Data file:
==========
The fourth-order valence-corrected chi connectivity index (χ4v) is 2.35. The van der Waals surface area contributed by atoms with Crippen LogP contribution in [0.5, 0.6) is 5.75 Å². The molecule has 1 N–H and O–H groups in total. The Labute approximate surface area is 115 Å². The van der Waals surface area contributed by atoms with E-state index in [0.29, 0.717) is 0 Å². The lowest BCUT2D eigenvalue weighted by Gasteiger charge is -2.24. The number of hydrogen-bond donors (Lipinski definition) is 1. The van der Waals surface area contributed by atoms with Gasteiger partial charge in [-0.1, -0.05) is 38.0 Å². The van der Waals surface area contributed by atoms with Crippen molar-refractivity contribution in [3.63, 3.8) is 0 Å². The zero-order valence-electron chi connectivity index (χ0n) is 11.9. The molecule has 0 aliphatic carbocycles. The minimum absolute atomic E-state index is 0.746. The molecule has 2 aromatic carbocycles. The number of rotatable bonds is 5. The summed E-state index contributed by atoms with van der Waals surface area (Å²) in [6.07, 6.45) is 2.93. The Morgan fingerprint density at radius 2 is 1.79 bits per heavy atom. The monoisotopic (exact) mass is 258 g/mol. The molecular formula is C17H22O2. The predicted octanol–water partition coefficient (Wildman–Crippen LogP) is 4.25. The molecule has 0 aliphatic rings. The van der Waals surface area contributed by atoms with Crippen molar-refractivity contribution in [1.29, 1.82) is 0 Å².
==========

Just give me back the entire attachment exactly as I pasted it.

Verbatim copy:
The fourth-order valence-corrected chi connectivity index (χ4v) is 2.35. The van der Waals surface area contributed by atoms with Crippen LogP contribution in [0.5, 0.6) is 5.75 Å². The molecule has 1 N–H and O–H groups in total. The Labute approximate surface area is 115 Å². The van der Waals surface area contributed by atoms with E-state index in [0.29, 0.717) is 0 Å². The lowest BCUT2D eigenvalue weighted by Gasteiger charge is -2.24. The number of hydrogen-bond donors (Lipinski definition) is 1. The van der Waals surface area contributed by atoms with Gasteiger partial charge in [-0.1, -0.05) is 38.0 Å². The van der Waals surface area contributed by atoms with Crippen molar-refractivity contribution in [3.63, 3.8) is 0 Å². The zero-order valence-electron chi connectivity index (χ0n) is 11.9. The molecule has 0 aliphatic carbocycles. The minimum absolute atomic E-state index is 0.746. The molecule has 2 aromatic carbocycles. The number of rotatable bonds is 5. The summed E-state index contributed by atoms with van der Waals surface area (Å²) in [6.07, 6.45) is 2.93. The Morgan fingerprint density at radius 2 is 1.79 bits per heavy atom. The monoisotopic (exact) mass is 258 g/mol. The molecular formula is C17H22O2. The predicted octanol–water partition coefficient (Wildman–Crippen LogP) is 4.25. The molecule has 0 aliphatic rings. The van der Waals surface area contributed by atoms with Crippen molar-refractivity contribution in [1.29, 1.82) is 0 Å².